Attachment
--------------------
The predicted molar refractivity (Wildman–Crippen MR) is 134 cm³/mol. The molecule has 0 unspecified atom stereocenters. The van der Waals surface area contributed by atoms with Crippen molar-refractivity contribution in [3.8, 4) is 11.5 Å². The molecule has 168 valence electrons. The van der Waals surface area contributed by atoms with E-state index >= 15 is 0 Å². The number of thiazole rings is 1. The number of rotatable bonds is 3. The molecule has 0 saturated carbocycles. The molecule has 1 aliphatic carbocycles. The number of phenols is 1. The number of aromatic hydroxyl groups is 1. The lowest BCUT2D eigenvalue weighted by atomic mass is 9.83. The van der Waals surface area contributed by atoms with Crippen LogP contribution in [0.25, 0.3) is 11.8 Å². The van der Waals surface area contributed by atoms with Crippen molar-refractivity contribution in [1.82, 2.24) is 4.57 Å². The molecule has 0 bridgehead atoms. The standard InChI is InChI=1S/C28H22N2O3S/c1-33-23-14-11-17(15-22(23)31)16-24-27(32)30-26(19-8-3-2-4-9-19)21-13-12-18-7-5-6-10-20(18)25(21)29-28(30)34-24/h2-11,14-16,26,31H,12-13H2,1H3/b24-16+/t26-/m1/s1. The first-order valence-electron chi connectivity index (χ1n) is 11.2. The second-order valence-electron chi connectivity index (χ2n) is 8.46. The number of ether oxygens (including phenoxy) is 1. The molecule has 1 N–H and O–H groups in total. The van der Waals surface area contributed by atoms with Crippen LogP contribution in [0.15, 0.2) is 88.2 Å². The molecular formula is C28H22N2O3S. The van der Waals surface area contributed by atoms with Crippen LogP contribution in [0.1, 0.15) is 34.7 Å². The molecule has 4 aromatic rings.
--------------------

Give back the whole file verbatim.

The predicted molar refractivity (Wildman–Crippen MR) is 134 cm³/mol. The molecule has 0 unspecified atom stereocenters. The van der Waals surface area contributed by atoms with Crippen molar-refractivity contribution in [3.8, 4) is 11.5 Å². The molecule has 168 valence electrons. The van der Waals surface area contributed by atoms with E-state index >= 15 is 0 Å². The number of thiazole rings is 1. The number of rotatable bonds is 3. The molecule has 0 saturated carbocycles. The molecule has 1 aliphatic carbocycles. The number of phenols is 1. The number of aromatic hydroxyl groups is 1. The lowest BCUT2D eigenvalue weighted by atomic mass is 9.83. The van der Waals surface area contributed by atoms with Crippen LogP contribution in [0.25, 0.3) is 11.8 Å². The van der Waals surface area contributed by atoms with Crippen molar-refractivity contribution in [1.82, 2.24) is 4.57 Å². The molecule has 0 bridgehead atoms. The standard InChI is InChI=1S/C28H22N2O3S/c1-33-23-14-11-17(15-22(23)31)16-24-27(32)30-26(19-8-3-2-4-9-19)21-13-12-18-7-5-6-10-20(18)25(21)29-28(30)34-24/h2-11,14-16,26,31H,12-13H2,1H3/b24-16+/t26-/m1/s1. The first-order valence-electron chi connectivity index (χ1n) is 11.2. The second-order valence-electron chi connectivity index (χ2n) is 8.46. The number of ether oxygens (including phenoxy) is 1. The molecule has 1 N–H and O–H groups in total. The van der Waals surface area contributed by atoms with Crippen LogP contribution in [0.15, 0.2) is 88.2 Å². The molecular formula is C28H22N2O3S. The van der Waals surface area contributed by atoms with Crippen LogP contribution in [0.1, 0.15) is 34.7 Å². The molecule has 4 aromatic rings.